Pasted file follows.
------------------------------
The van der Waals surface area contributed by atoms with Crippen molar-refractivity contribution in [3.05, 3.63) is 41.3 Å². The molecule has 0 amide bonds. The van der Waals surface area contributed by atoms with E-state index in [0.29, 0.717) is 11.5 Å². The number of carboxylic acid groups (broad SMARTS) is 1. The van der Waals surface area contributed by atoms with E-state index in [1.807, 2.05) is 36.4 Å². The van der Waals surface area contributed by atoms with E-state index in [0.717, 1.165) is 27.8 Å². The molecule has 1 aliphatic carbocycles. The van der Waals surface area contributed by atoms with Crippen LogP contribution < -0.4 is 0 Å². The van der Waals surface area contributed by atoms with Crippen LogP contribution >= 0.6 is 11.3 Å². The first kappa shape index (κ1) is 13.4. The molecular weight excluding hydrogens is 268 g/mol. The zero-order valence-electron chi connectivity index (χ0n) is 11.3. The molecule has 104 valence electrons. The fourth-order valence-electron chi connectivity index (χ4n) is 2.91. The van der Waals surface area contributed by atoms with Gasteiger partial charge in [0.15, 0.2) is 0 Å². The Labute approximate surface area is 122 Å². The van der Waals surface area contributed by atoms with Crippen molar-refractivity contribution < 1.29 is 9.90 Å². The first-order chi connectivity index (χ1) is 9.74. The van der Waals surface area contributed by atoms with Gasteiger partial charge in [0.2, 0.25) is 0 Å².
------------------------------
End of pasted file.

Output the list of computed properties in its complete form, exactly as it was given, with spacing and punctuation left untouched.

The van der Waals surface area contributed by atoms with Crippen molar-refractivity contribution in [3.05, 3.63) is 41.3 Å². The molecule has 0 amide bonds. The van der Waals surface area contributed by atoms with E-state index in [0.29, 0.717) is 11.5 Å². The number of carboxylic acid groups (broad SMARTS) is 1. The van der Waals surface area contributed by atoms with E-state index in [1.807, 2.05) is 36.4 Å². The van der Waals surface area contributed by atoms with E-state index in [0.717, 1.165) is 27.8 Å². The molecule has 1 aliphatic carbocycles. The van der Waals surface area contributed by atoms with Crippen LogP contribution < -0.4 is 0 Å². The van der Waals surface area contributed by atoms with Crippen LogP contribution >= 0.6 is 11.3 Å². The first kappa shape index (κ1) is 13.4. The molecular weight excluding hydrogens is 268 g/mol. The zero-order valence-electron chi connectivity index (χ0n) is 11.3. The molecule has 104 valence electrons. The fourth-order valence-electron chi connectivity index (χ4n) is 2.91. The van der Waals surface area contributed by atoms with Gasteiger partial charge in [0.15, 0.2) is 0 Å². The Labute approximate surface area is 122 Å². The van der Waals surface area contributed by atoms with Crippen molar-refractivity contribution < 1.29 is 9.90 Å². The first-order chi connectivity index (χ1) is 9.74. The van der Waals surface area contributed by atoms with Gasteiger partial charge in [0.2, 0.25) is 0 Å².